What Does It Take to Be a Palm Oil Free Skincare Brand?

🌿 Brought to you by Amaranthine, a certified palm oil free skincare brand. 🌿

“I’ve had a cleanse and moisturise routine since I was 14 years old!” Sarah Rueger confesses to me over email. As the founder of Scottish skincare brand Amaranthine, she still uses a cleansing balm and face oil every night — but now it’s her own formulation — one that is mindfully plant powered and palm oil free. Her process is fairly simple. She explains, “Once I decide what type of product I want to make, I work out what exactly I want it to do and who the product is for. I then research what ingredients I want to use. After that, it’s trial and error until I get the formulation perfect. I try [them] out on myself and my friends (they are always happy to oblige!).” Lather, rinse, repeat.

Of course, formulating natural skincare products is not a flawless process. Rueger continues, ”It can be challenging to get the consistency of a body moisturiser or balm right — you don’t want it to be too hard in the winter or too soft in the summer as temperature affects non-emulsified products.” But Amaranthine is committed to top quality raw ingredients, so Rueger has stayed the course. “Once I’m happy with my formulation, I then submit it to a cosmetic toxicologist who will check that it is safe. In Europe, all cosmetics need to pass and receive a cosmetic safety report before they can be sold to the public.” And in addition to that traditional regulatory process, Rueger has chosen to pursue the stringent International Palm Oil Free Certification Accreditation Programme (POFCAP).

POFCAP created a Certification Trademark to enable consumers to see at a glance if a product, company, or process is palm oil free. Previously, there was no easy way to determine if a product was genuinely palm free — now when consumers see the trademark, they know it’s been thoroughly audited and certified by POFCAP using strict international standards. Rueger explains the process: “The application involves informing the certification program about which products you want to get certified and declaring every ingredient that is in each product. The team then thoroughly research all your ingredients and explore all potential palm oil (and derivative) ingredients back to their source. All of Amaranthine’s products passed and were certified palm oil free.” Now with her entire product range Certified Palm Oil Free, she can proudly display the International Palm Oil Free Certification Trademark. “Being certified and able to display the logo means that consumers can be absolutely sure that there are no palm oil derivatives in our products,” says Rueger.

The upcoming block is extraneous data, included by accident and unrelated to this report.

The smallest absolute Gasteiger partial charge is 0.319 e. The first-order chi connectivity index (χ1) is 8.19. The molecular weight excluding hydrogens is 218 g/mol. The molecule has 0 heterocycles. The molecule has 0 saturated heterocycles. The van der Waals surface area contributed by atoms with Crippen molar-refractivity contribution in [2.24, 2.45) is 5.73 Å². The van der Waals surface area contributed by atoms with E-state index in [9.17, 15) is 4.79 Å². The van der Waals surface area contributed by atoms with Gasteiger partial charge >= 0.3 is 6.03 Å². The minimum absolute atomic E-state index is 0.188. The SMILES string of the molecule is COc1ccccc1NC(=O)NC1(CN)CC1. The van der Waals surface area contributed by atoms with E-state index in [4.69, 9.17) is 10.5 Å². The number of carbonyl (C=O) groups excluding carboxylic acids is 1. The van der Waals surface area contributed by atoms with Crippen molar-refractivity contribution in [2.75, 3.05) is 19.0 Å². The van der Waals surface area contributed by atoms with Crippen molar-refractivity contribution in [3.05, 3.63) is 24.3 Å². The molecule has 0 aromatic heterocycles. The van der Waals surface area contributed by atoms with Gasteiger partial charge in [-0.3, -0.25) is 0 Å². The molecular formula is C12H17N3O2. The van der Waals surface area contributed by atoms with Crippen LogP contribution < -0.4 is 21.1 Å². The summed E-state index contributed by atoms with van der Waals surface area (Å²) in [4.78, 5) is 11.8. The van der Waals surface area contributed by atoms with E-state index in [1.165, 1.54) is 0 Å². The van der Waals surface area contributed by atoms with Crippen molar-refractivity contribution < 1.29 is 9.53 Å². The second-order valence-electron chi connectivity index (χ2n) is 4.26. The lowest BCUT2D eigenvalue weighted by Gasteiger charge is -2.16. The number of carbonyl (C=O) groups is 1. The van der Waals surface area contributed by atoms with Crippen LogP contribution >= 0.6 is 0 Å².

Why go through the trouble of excluding palm oil to this degree while other brands don’t? “Our rainforests are being destroyed at an alarming rate to make way for palm oil plantations,” explains Rueger. “I don’t want to add to the consumer demand for palm oil. I also want to help raise awareness about the problem.” Being certified squeaky clean also gives her a platform to talk to customers about these issues. Knowing the use of palm oil in the beauty industry is so widespread, I asked her how difficult it was to exclude it from Amaranthine’s line. She told me, “It wasn’t difficult to exclude from my formulations as there are many wonderful oils to choose from. There isn’t anything so special about palm oil that you can’t get from other raw ingredients.” That challenge managed, there were others that proved more difficult, like trying to avoid plastic packaging. Rueger says, “Amaranthine’s brand packaging colour is cobalt blue, and it’s difficult to find cobalt blue glass in lots of shapes and sizes. It was just impossible to find 100ml cobalt glass jars for the Body Crème and face masks so I needed to compromise with PET plastic containers that are fully recyclable.”